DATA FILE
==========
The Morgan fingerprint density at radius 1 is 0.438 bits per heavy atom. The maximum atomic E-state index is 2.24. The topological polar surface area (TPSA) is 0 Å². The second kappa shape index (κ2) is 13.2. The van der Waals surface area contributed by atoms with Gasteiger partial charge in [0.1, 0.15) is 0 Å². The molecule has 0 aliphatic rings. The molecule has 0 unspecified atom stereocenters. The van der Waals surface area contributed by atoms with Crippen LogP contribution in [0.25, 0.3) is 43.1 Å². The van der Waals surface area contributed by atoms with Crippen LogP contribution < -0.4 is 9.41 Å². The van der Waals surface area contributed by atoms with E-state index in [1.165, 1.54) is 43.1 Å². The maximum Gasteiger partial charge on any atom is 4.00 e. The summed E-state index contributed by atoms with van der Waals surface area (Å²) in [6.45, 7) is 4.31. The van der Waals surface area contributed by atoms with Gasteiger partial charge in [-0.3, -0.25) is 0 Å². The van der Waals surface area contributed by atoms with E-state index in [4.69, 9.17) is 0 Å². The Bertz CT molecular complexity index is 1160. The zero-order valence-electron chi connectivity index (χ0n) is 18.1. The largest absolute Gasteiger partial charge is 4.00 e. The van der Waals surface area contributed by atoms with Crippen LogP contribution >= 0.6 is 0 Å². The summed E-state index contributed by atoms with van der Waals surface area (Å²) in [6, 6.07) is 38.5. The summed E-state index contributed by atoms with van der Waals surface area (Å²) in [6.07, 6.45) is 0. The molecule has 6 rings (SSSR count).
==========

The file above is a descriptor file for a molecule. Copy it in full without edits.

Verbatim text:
The Morgan fingerprint density at radius 1 is 0.438 bits per heavy atom. The maximum atomic E-state index is 2.24. The topological polar surface area (TPSA) is 0 Å². The second kappa shape index (κ2) is 13.2. The van der Waals surface area contributed by atoms with Gasteiger partial charge in [0.1, 0.15) is 0 Å². The molecule has 0 aliphatic rings. The molecule has 0 unspecified atom stereocenters. The van der Waals surface area contributed by atoms with Crippen LogP contribution in [0.25, 0.3) is 43.1 Å². The van der Waals surface area contributed by atoms with Crippen LogP contribution < -0.4 is 9.41 Å². The van der Waals surface area contributed by atoms with E-state index in [1.165, 1.54) is 43.1 Å². The maximum Gasteiger partial charge on any atom is 4.00 e. The summed E-state index contributed by atoms with van der Waals surface area (Å²) in [6.45, 7) is 4.31. The van der Waals surface area contributed by atoms with Gasteiger partial charge in [-0.3, -0.25) is 0 Å². The van der Waals surface area contributed by atoms with E-state index in [4.69, 9.17) is 0 Å². The Bertz CT molecular complexity index is 1160. The zero-order valence-electron chi connectivity index (χ0n) is 18.1. The largest absolute Gasteiger partial charge is 4.00 e. The van der Waals surface area contributed by atoms with Crippen LogP contribution >= 0.6 is 0 Å². The summed E-state index contributed by atoms with van der Waals surface area (Å²) in [6, 6.07) is 38.5. The summed E-state index contributed by atoms with van der Waals surface area (Å²) in [6.07, 6.45) is 0. The molecule has 6 rings (SSSR count).